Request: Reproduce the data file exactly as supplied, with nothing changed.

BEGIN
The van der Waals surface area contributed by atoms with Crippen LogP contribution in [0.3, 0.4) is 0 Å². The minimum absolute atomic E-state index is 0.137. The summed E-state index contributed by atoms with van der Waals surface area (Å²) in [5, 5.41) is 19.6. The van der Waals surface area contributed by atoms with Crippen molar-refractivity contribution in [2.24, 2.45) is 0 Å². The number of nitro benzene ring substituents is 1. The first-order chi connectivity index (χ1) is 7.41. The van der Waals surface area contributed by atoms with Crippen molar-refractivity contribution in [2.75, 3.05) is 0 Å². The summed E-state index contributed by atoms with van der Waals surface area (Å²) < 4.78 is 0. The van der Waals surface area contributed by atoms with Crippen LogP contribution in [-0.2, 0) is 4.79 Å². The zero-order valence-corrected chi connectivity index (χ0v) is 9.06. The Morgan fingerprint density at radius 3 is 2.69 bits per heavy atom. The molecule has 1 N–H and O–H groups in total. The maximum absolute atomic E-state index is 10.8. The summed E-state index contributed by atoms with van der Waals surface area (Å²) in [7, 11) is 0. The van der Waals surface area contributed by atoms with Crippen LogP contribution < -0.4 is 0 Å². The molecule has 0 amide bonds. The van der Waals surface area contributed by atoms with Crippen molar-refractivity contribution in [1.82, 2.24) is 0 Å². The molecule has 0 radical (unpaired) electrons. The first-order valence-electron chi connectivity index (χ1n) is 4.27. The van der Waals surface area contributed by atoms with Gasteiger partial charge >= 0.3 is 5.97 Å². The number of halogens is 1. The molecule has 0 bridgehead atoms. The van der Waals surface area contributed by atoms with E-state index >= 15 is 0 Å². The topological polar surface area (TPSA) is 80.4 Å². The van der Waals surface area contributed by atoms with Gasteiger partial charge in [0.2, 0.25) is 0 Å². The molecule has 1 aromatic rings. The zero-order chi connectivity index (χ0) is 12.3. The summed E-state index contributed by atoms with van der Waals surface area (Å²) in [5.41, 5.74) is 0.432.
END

The van der Waals surface area contributed by atoms with Crippen LogP contribution in [0.3, 0.4) is 0 Å². The minimum absolute atomic E-state index is 0.137. The summed E-state index contributed by atoms with van der Waals surface area (Å²) in [5, 5.41) is 19.6. The van der Waals surface area contributed by atoms with Crippen molar-refractivity contribution in [2.24, 2.45) is 0 Å². The number of nitro benzene ring substituents is 1. The first-order chi connectivity index (χ1) is 7.41. The van der Waals surface area contributed by atoms with Crippen molar-refractivity contribution in [2.75, 3.05) is 0 Å². The summed E-state index contributed by atoms with van der Waals surface area (Å²) < 4.78 is 0. The van der Waals surface area contributed by atoms with Crippen LogP contribution in [-0.2, 0) is 4.79 Å². The zero-order valence-corrected chi connectivity index (χ0v) is 9.06. The Morgan fingerprint density at radius 3 is 2.69 bits per heavy atom. The molecule has 1 N–H and O–H groups in total. The maximum absolute atomic E-state index is 10.8. The summed E-state index contributed by atoms with van der Waals surface area (Å²) in [7, 11) is 0. The van der Waals surface area contributed by atoms with Crippen LogP contribution < -0.4 is 0 Å². The molecule has 0 amide bonds. The van der Waals surface area contributed by atoms with Crippen molar-refractivity contribution in [1.82, 2.24) is 0 Å². The molecule has 0 radical (unpaired) electrons. The first-order valence-electron chi connectivity index (χ1n) is 4.27. The van der Waals surface area contributed by atoms with Gasteiger partial charge >= 0.3 is 5.97 Å². The number of halogens is 1. The molecule has 0 bridgehead atoms. The van der Waals surface area contributed by atoms with E-state index >= 15 is 0 Å². The topological polar surface area (TPSA) is 80.4 Å². The van der Waals surface area contributed by atoms with Gasteiger partial charge in [0.2, 0.25) is 0 Å². The molecule has 1 aromatic rings. The zero-order chi connectivity index (χ0) is 12.3. The summed E-state index contributed by atoms with van der Waals surface area (Å²) in [5.41, 5.74) is 0.432.